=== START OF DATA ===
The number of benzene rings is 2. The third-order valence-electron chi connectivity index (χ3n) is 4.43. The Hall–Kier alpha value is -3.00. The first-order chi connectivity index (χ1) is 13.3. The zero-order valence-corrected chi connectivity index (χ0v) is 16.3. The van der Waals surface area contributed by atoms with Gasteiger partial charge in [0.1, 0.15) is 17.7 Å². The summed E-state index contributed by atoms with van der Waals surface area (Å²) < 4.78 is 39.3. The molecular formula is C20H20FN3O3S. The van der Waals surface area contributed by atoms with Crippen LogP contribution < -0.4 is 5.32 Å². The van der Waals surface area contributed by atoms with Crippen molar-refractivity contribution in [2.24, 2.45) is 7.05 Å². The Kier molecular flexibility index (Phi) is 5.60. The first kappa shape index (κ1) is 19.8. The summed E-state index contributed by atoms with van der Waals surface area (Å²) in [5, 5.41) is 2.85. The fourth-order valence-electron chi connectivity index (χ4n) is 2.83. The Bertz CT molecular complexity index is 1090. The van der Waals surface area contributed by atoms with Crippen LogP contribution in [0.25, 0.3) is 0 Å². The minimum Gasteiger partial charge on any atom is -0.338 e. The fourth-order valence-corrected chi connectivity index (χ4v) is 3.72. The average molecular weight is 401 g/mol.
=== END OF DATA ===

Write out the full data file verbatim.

The number of benzene rings is 2. The third-order valence-electron chi connectivity index (χ3n) is 4.43. The Hall–Kier alpha value is -3.00. The first-order chi connectivity index (χ1) is 13.3. The zero-order valence-corrected chi connectivity index (χ0v) is 16.3. The van der Waals surface area contributed by atoms with Gasteiger partial charge in [0.1, 0.15) is 17.7 Å². The summed E-state index contributed by atoms with van der Waals surface area (Å²) < 4.78 is 39.3. The molecular formula is C20H20FN3O3S. The van der Waals surface area contributed by atoms with Crippen LogP contribution < -0.4 is 5.32 Å². The van der Waals surface area contributed by atoms with Crippen molar-refractivity contribution in [2.24, 2.45) is 7.05 Å². The Kier molecular flexibility index (Phi) is 5.60. The first kappa shape index (κ1) is 19.8. The summed E-state index contributed by atoms with van der Waals surface area (Å²) in [5, 5.41) is 2.85. The fourth-order valence-electron chi connectivity index (χ4n) is 2.83. The Bertz CT molecular complexity index is 1090. The van der Waals surface area contributed by atoms with Crippen LogP contribution in [0.25, 0.3) is 0 Å². The minimum Gasteiger partial charge on any atom is -0.338 e. The fourth-order valence-corrected chi connectivity index (χ4v) is 3.72. The average molecular weight is 401 g/mol.